Tuesday, April 29, 2008
Back before Mac68K released its Experimental Apple album, Peter and I experimented with Apple's HyperCard program to see how it could handle audio and the different directions we could take with this project. We recorded an unreleased album under a slightly different band name, Mac68K Experience. Full of opaque melodies that annoy most people, to paraphrase Captain Beefheart, it remains unreleased because it would probably annoy most people. But it showed Peter and I what HyperCard was capable of doing with audio and gave us an opportunity to experiment with different compositions and for me, the possibility of using randomness as a component in music composition on a computer.
Peter emailed me to let me know that he sorted through a bunch of stuff and came across a track we recorded during this Mac68K Experience session that was a cover of a Peter & Ians song, "Tapir." The Mac68K Experience version, "HyperTapir," is a great example of Peter's early experiments with using HyperCard to actually compose structured, formal pieces. You can buy The Peter and Ians album from their MySpace page, but I'm going to hip you to the unreleased Mac68K Experience version here! Dig it!
Monday, April 28, 2008
I have been accepted to present at The Innovative Learning Conference 2008 in San Jose, CA! I will be teaching an hour long workshop on Scratch a constructivist-learning programming environment produced by MIT's Media Lab. I've been using Scratch with students for a couple of years now since Dr. Margaret Riel gave me an invitation to participate in the beta testing of the program. I have worked with several students as they produced different Scratch Projects.
In my presentation I will show educators just how fun and flexible Scratch can be as a learning tool. I will show off several different projects that Tech Club students have worked on to demonstrate just how flexible the software is. Then we'll look at programming a Scratch project right then and there to demonstrate how easy programming can be. Finally, I will use a Scratch Board, which can be used to get your Scratch projects interacting with the real world. Im going to hook mine up to a puppet and have a multimedia puppet show!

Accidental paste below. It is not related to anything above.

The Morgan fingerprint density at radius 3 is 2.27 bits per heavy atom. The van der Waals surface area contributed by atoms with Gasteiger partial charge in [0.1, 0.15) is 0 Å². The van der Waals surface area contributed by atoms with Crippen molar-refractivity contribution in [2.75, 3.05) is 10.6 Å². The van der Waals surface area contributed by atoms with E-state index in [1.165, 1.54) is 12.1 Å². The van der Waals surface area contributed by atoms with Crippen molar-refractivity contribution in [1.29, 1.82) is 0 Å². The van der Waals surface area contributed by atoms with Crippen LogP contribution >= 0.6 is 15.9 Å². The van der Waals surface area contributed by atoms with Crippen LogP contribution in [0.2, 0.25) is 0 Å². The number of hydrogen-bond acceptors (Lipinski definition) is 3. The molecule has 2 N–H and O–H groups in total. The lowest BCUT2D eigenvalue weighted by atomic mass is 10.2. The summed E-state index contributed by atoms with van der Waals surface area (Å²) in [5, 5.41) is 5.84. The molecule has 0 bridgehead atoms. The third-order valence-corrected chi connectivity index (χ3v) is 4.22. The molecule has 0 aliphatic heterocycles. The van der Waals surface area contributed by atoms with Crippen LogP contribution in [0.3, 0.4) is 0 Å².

I hope to see you at ILC 2008: this is going to be a fun and informative presentation!
Friday, April 18, 2008
I dusted off my Power Mac 8600/200 today and fired up the external drive onto which I installed Rhapsody DR1 a year and a half ago. Rhapsody was the result of Apple Computer buying NeXT and incorporating an Apple-inspired GUI into the NeXTStep/OpenStep operating system. Developer's Release 1 looks like the Frankenchild of NeXTStep and Mac OS 8. It's limited in its functionality but still fun to play with. I never got networking going when I first set up the machine, so I thought I'd try it again today. A Rhapsody DR1 box expects that it is connected to a NetInfo network and acts persnickety if it determines otherwise. I ended up hosing the system trying to get the network going the first time but I just reinstalled it since there was nothing important on the drive. In the photo above you can see the list of processes I have running and the system information once I got it reinstalled. It only takes about half an hour from start to finish on this Mac.
The File Manager looks like it was lifted directly from NeXTStep:
"Homescratch" is an HFS+ formatted internal Mac OS drive running OS 9.1. Under Rhapsody it is a read-only file system and you don't see any of your Macintosh files. Rhapsody also includes a few sample apps as well as the development environment, if you choose to install it.
One of the coolest apps, in my opinion, is a Mandelbrot application:
Even on this 200 MHz machine the Mandelbrot app runs beautifully: you can select an area of the fractal, click Run, and it repaints the screen with the detail of the fractal in just a few seconds. Nerdy!
To get these screenshots off the 8600 and onto my PowerBook took a bit of work. Floppies are read-only filesystems under Rhapsody DR1, so that didn't work. I ended up turning on FTP on my PowerBook running OS X 10.5.2 by editing /System/Library/LaunchDaemons/ftp.plist and enabling it, then issuing launchctl load ftp.plist. Once the service was running I was able to ftp from the Rhapsody box to the PowerBook. Interestingly, in the Rhapsody Terminal you can drag and drop files to get an expanded path. From there it was simply an ftp put to move the tiff files, created with Rhapsody's Grab.app, to my PowerBook.
Monday, April 14, 2008